Tuscan Producers Triumph at NYIOOC, Overcoming Late Frosts and Summer Heat

Painstaking work in the grove, without forgetting the importance of sustainable farming, propelled Tuscan farmers to a leading role at the World Competition.
Harvest at Antico Poggiolo
By Ylenia Granitto
Jun. 9, 2022 10:56 UTC

Part of our con­tin­u­ing spe­cial cov­er­age of the 2022 NYIOOC World Olive Oil Competition.

Tuscan pro­duc­ers earned a record num­ber of awards at the tenth NYIOOC World Olive Oil Competition, once again con­firm­ing the cen­tral Italian region on the world stage.

This suc­cess comes at the end of a sea­son described by some as one of the most chal­leng­ing in recent times. Several groves were affected by extreme weather, espe­cially dur­ing the sum­mer, which posed a severe threat to both yields and qual­ity.

However, painstak­ing work in the field, where noth­ing was left to chance, cou­pled with greater invest­ment and a cer­tain amount of stub­born­ness – a tal­ent that all the farm­ers should be equipped with, in any case – made it pos­si­ble for Tuscan pro­duc­ers to reach out­stand­ing lev­els of qual­ity.

See Also:The Best Olive Oils From Italy

All this effort trans­lates into ele­gant, mouth-fill­ing blends rich in scents like arti­choke, wild greens, almonds, aro­matic herbs and spices that come together, gen­er­at­ing strik­ing sen­so­r­ial emo­tions.

Nestled on the grav­elly, tuffa­ceous hills of Cetona, in the province of Siena, Podere Ricavo earned a Gold Award for its DOP Terre di Siena Biologico brand, an organic medium blend.


Olive harvest at Podere Ricavo

For us, this award is worth dou­ble,” Federico Massoli told Olive Oil Times. First, the NYIOOC is a pres­ti­gious com­pe­ti­tion and obtain­ing recog­ni­tion from it means a lot to us. Also, since we have many cus­tomers in the United States, this is a way to show them the rel­e­vance of our prod­uct.”

Last year was com­plex,” he added. A late frost com­pro­mised the flow­er­ing and halved the pro­duc­tion, yet this did not pre­vent us from obtain­ing the high qual­ity we always aspire to.”

His 3,000 olive trees are spread over a 10-hectare estate that, being on the regional bor­der, encroaches on the neigh­bor­ing Città della Pieve in Umbria.

Our blend con­sists of 40 per­cent Moraiolo, a lit­tle less than 20 per­cent Leccino, with the remain­ing per­cent­age shared between Frantoio and Correggiolo,” Massoli said.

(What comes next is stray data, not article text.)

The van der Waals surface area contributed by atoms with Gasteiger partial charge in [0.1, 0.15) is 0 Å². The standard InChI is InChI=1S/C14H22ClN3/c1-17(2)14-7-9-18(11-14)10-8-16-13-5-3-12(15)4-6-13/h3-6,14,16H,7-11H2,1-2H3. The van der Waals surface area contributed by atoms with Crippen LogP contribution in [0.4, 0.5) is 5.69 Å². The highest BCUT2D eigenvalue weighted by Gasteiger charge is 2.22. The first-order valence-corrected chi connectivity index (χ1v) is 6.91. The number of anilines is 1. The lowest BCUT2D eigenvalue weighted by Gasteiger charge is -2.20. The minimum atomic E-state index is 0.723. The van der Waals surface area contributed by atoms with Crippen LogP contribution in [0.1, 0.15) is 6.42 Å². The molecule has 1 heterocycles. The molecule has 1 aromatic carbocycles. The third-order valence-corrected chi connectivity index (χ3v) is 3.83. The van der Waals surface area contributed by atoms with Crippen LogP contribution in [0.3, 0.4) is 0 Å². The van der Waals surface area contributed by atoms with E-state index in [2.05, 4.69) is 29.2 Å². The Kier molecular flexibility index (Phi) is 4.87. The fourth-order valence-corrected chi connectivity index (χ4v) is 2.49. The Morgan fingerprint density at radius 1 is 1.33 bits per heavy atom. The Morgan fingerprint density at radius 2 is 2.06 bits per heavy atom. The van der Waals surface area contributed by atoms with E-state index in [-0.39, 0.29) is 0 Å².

Besides these, his groves include sev­eral Minuta di Chiusa trees, which were recently redis­cov­ered.

We pro­duce a mono­va­ri­etal and call it the olive oil of Etruscans,” he said. Indeed, cen­turies-old Minuta trees can be found only in our local area around Chiusi, which was once the cap­i­tal of this pop­u­la­tion.”

The pro­tec­tion of bio­di­ver­sity, closely linked to sus­tain­able farm man­age­ment, is part of our life phi­los­o­phy that urges us to live in a clean and healthy envi­ron­ment,” Massoli added.

In Vitiano, a ham­let of Arezzo, Giancarlo Giannini mas­ter­fully com­bined the fruits of Frantoio, Leccino and Moraiolo trees. The result is Vipiano, whose har­monic com­plex­ity impressed the NYIOOC judges and earned him a Gold Award – the lat­est in a long series of acco­lades.


Vipiano’s olive groves

I am pleased, espe­cially since receiv­ing sev­eral awards in a row allowed us to com­mu­ni­cate to our cus­tomers our con­stant ded­i­ca­tion to qual­ity over the years,” he told Olive Oil Times.

My groves still main­tain a tra­di­tional plant­ing lay­out,” Giannini added. They are mostly com­posed of very old olive trees, while the newest part was planted after 1985.”


He said that since the big chill of that year, the last har­vest was prob­a­bly the most dif­fi­cult in the recent decades.

A late frost in the first week of April destroyed the first buds and delayed flow­er­ing,” Giannini said. Then we had a good fruit set, but a heat wave burned the small fruits.”

Only in the newly irri­gated area were we able to save part of the har­vest,” he added. This meant increased work and expenses, but the final qual­ity we reached paid us back for all the effort.”